I was no great fan of the series, or Philippa Gregory's version of events surrounding the disappearance of Edward V and his brother in 1483. Call me a thumpingly literal-minded traditionalist, but so far as I'm concerned those boys were murdered shortly before the accession of Richard III, and on Richard's orders. There is no evidence for their assassination, of course, and none is likely to come to light, but they vanished from public view while under the care and 'protection' of their uncle. It was Richard who had the means, the motive and the opportunity - something I might devote a future blog post to.
Gregory takes a different view, and has the elder of the boys, Edward, smothered by agents of the Duke of Buckingham, while his brother Richard is smuggled abroad and later regenerates, Doctor Who-style, as Perkin Warbeck, bane of Henry VII. This is by no means the wildest of the many and various alternative theories about the fate of the princes - they range from death by cancer to the INSANE Margaret Beaufort keeping the boys as pets in her own private dungeon - but was depicted on the programme as solemn, unimpeachable fact.*
The entire sequence was irritating, as well as muddled and badly-filmed, but Gregory is a shrewd operator, and well aware that you can't show Richard III doing bad things in the current climate. We're going to get Saint Dickon from now on, come what may.
Far worse was TWQ's other digressions from the official record. Jacquetta of Luxembourg, Elizabeth Woodville's mother, who was indeed accused of witchcraft in her lifetime, is shown as an actual functioning witch, capable of summoning up mists and storms at sea. She passes her powers on to her daughter and grand-daughter, who together use magic to scupper Henry Tudor's invasion of 1483. Elizabeth of York, Henry's future wife, manages to predict the advent of the Virgin Queen and the end of the Tudor dynasty, thus giving those upset by Richard III's death in battle something to cheer. This isn't merely changing history, but asking viewers to believe in magic. Actual magic.
So to Bosworth, the nadir of the series and possibly the all-time worst battle sequence ever filmed: even worse than the ladies of the Women's Institute in Monty Python, who re-enacted historical battles by attacking each other with handbags. To be fair, the BBC clearly lacked the budget to stage the battle properly - that would require a cast of thousands - but in that case it shouldn't have been attempted. The sight of about thirty extras running around a snowy forest (snow, in August) throwing packets of fake blood at each other before Lord Stanley came charging to Tudor's rescue with his mighty retinue of five dudes, set me chuckling and harrumphing for hours.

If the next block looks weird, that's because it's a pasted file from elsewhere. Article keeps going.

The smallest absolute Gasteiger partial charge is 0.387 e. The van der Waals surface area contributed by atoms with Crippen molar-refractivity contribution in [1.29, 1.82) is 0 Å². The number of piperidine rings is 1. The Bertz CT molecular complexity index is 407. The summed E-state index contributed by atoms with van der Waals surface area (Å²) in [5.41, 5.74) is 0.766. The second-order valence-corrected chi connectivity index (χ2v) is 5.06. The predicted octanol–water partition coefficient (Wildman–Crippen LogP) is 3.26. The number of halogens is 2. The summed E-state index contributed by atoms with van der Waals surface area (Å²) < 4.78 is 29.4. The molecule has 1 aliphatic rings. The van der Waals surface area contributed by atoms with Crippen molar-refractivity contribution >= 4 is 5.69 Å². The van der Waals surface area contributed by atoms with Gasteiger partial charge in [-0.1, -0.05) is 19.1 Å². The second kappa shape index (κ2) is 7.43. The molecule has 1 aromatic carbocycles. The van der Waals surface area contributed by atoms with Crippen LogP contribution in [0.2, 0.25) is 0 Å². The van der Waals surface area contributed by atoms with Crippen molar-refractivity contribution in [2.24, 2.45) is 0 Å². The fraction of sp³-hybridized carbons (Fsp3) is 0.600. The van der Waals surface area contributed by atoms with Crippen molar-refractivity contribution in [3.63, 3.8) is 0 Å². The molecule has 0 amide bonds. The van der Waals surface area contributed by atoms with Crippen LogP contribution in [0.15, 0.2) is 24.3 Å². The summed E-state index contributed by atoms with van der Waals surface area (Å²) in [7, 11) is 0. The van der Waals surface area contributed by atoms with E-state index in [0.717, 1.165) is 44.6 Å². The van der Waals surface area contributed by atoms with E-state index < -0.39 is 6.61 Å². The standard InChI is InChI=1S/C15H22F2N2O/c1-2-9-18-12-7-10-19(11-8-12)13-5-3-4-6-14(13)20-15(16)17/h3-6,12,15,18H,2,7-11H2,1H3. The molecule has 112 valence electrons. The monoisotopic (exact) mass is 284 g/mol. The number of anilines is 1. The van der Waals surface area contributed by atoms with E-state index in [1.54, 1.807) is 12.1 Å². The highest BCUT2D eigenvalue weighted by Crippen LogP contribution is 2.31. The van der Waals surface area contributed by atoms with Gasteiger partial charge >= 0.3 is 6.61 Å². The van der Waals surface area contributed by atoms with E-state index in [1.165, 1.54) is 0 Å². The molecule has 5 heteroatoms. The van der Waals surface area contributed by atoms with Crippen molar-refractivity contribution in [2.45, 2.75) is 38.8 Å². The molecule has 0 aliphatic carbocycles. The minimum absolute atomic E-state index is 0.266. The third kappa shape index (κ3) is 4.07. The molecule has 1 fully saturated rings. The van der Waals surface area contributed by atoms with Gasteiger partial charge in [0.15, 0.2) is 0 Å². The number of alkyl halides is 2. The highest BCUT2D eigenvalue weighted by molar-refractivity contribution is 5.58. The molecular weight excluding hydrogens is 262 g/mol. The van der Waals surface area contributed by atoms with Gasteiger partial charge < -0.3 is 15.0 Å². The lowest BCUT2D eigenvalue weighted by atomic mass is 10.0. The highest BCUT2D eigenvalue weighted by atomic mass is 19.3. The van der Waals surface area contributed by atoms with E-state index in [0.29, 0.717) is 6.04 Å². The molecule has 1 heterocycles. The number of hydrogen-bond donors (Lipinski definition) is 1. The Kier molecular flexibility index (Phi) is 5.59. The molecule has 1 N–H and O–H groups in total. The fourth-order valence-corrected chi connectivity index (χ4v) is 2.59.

Turning away from the horrors of The White Queen, we have The Tudors, the most recent attempt to dramatise the life of Henry VIII. Bluff King Hal has appeared many times on screen, perhaps the best being Keith Michell's performance as the aging king through all the stages of his life, back in the 1970s. The '70s was the high point of 'responsible' historical drama, with the fiery Angevins depicted in the 'The Devil's Crown', starring Brian Cox as Henry II, and 'Shadow of the Tower', with an astonishing performance by James Maxwell as Henry VII. Stagey and low-budget these shows may appear now, but the quality of the scripts, acting and research are on a different planet to that served up by modern dramas.
Back to The Tudors, and the central performance by Jonathan Rhys Meyers as Henry. Quite apart from the the factual errors littered throughout the show - Henry's sisters are merged into one for convenience, and Cardinal Wolsey is shown cutting his own throat - Meyers is the big problem. A fine actor in his own right, he neither looks like Henry, and fails to convince as Henry, no matter how loudly or often he storms about, chewing up the scenery. In fact his Henry comes across as a bit of a whining prat, no more so than when he insists on vaulting a river to continue hunting, and ends up face-down in the drink. The best is saved for last, when Meyers deals with Henry's weight and health problems in later life by limping about with a cane and adopting a strange faux-Irish accent. At no point does he lose his sexy six-pack or suffer any loss in looks, besides a touch of Just For Men-style grey at the temples.
Other than venting - hey, this is my blog and I'll vent if I want to - my point is to ask this question: what makes for good, compelling historical drama? One in which events and personages are significantly altered, sometimes beyond recognition, or in which the 'true' story is told with as much accuracy and honesty as possible, known facts permitting?
Perhaps there is no 'right' answer - I have heard it said recently that without conjecture, any historical drama will lack interest - but I know which way I lean...especially if guff like The White Queen is fated to be the norm from now on.
Any thoughts welcome :)
* The portrayal of Margaret Beaufort needs little comment from me. It will surely go down in TV history as one of the most eccentric, crazed depictions of a historical character ever committed to screen.